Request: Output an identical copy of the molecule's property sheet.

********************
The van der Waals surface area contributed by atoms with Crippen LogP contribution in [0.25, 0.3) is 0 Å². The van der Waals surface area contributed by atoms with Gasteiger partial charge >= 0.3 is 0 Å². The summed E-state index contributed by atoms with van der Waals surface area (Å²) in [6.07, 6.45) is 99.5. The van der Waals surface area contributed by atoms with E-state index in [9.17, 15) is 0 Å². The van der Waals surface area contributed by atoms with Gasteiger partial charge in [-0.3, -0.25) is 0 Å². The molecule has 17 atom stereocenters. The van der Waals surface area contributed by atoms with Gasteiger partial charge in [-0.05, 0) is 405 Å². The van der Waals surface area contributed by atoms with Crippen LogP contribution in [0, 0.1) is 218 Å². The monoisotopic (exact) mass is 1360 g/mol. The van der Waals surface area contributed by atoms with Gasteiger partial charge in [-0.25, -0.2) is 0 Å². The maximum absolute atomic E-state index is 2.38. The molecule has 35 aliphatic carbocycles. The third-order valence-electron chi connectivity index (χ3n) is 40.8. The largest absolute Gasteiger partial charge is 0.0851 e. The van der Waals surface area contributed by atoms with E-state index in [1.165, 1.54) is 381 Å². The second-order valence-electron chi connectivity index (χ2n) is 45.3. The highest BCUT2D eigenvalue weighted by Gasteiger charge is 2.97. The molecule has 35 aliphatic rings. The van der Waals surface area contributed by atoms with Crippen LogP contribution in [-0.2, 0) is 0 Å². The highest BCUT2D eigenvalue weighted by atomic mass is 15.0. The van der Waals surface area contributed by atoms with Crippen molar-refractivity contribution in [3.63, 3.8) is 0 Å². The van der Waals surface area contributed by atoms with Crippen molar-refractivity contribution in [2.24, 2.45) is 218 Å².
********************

The van der Waals surface area contributed by atoms with Crippen LogP contribution in [0.25, 0.3) is 0 Å². The van der Waals surface area contributed by atoms with Gasteiger partial charge >= 0.3 is 0 Å². The summed E-state index contributed by atoms with van der Waals surface area (Å²) in [6.07, 6.45) is 99.5. The van der Waals surface area contributed by atoms with E-state index in [9.17, 15) is 0 Å². The van der Waals surface area contributed by atoms with Gasteiger partial charge in [-0.3, -0.25) is 0 Å². The molecule has 17 atom stereocenters. The van der Waals surface area contributed by atoms with Gasteiger partial charge in [-0.05, 0) is 405 Å². The van der Waals surface area contributed by atoms with Crippen LogP contribution in [0, 0.1) is 218 Å². The monoisotopic (exact) mass is 1360 g/mol. The van der Waals surface area contributed by atoms with Gasteiger partial charge in [-0.25, -0.2) is 0 Å². The maximum absolute atomic E-state index is 2.38. The molecule has 35 aliphatic carbocycles. The third-order valence-electron chi connectivity index (χ3n) is 40.8. The largest absolute Gasteiger partial charge is 0.0851 e. The van der Waals surface area contributed by atoms with E-state index in [1.165, 1.54) is 381 Å². The second-order valence-electron chi connectivity index (χ2n) is 45.3. The highest BCUT2D eigenvalue weighted by Gasteiger charge is 2.97. The molecule has 35 aliphatic rings. The van der Waals surface area contributed by atoms with Crippen LogP contribution in [-0.2, 0) is 0 Å². The highest BCUT2D eigenvalue weighted by atomic mass is 15.0. The van der Waals surface area contributed by atoms with Crippen molar-refractivity contribution in [3.63, 3.8) is 0 Å². The van der Waals surface area contributed by atoms with Crippen molar-refractivity contribution in [2.24, 2.45) is 218 Å².